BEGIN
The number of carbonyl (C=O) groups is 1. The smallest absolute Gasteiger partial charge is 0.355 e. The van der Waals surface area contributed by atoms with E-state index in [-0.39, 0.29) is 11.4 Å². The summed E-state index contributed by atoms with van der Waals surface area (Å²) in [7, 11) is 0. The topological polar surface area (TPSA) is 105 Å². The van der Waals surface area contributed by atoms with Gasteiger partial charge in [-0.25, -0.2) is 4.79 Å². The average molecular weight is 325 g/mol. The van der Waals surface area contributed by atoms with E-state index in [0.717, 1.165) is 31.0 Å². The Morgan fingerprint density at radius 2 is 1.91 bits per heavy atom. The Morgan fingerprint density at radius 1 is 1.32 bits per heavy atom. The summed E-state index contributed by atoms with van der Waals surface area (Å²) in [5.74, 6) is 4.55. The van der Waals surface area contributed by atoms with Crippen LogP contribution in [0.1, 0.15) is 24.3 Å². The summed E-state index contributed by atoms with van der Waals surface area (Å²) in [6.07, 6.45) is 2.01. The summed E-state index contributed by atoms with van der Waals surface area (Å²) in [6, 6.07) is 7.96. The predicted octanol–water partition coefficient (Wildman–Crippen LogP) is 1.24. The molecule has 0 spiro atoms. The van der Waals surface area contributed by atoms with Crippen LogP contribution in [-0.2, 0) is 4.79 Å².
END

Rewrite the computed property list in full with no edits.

The number of carbonyl (C=O) groups is 1. The smallest absolute Gasteiger partial charge is 0.355 e. The van der Waals surface area contributed by atoms with E-state index in [-0.39, 0.29) is 11.4 Å². The summed E-state index contributed by atoms with van der Waals surface area (Å²) in [7, 11) is 0. The topological polar surface area (TPSA) is 105 Å². The van der Waals surface area contributed by atoms with Gasteiger partial charge in [-0.25, -0.2) is 4.79 Å². The average molecular weight is 325 g/mol. The van der Waals surface area contributed by atoms with E-state index in [0.717, 1.165) is 31.0 Å². The Morgan fingerprint density at radius 2 is 1.91 bits per heavy atom. The Morgan fingerprint density at radius 1 is 1.32 bits per heavy atom. The summed E-state index contributed by atoms with van der Waals surface area (Å²) in [5.74, 6) is 4.55. The van der Waals surface area contributed by atoms with Crippen LogP contribution in [0.1, 0.15) is 24.3 Å². The summed E-state index contributed by atoms with van der Waals surface area (Å²) in [6.07, 6.45) is 2.01. The summed E-state index contributed by atoms with van der Waals surface area (Å²) in [6, 6.07) is 7.96. The predicted octanol–water partition coefficient (Wildman–Crippen LogP) is 1.24. The molecule has 0 spiro atoms. The van der Waals surface area contributed by atoms with Crippen LogP contribution in [-0.2, 0) is 4.79 Å².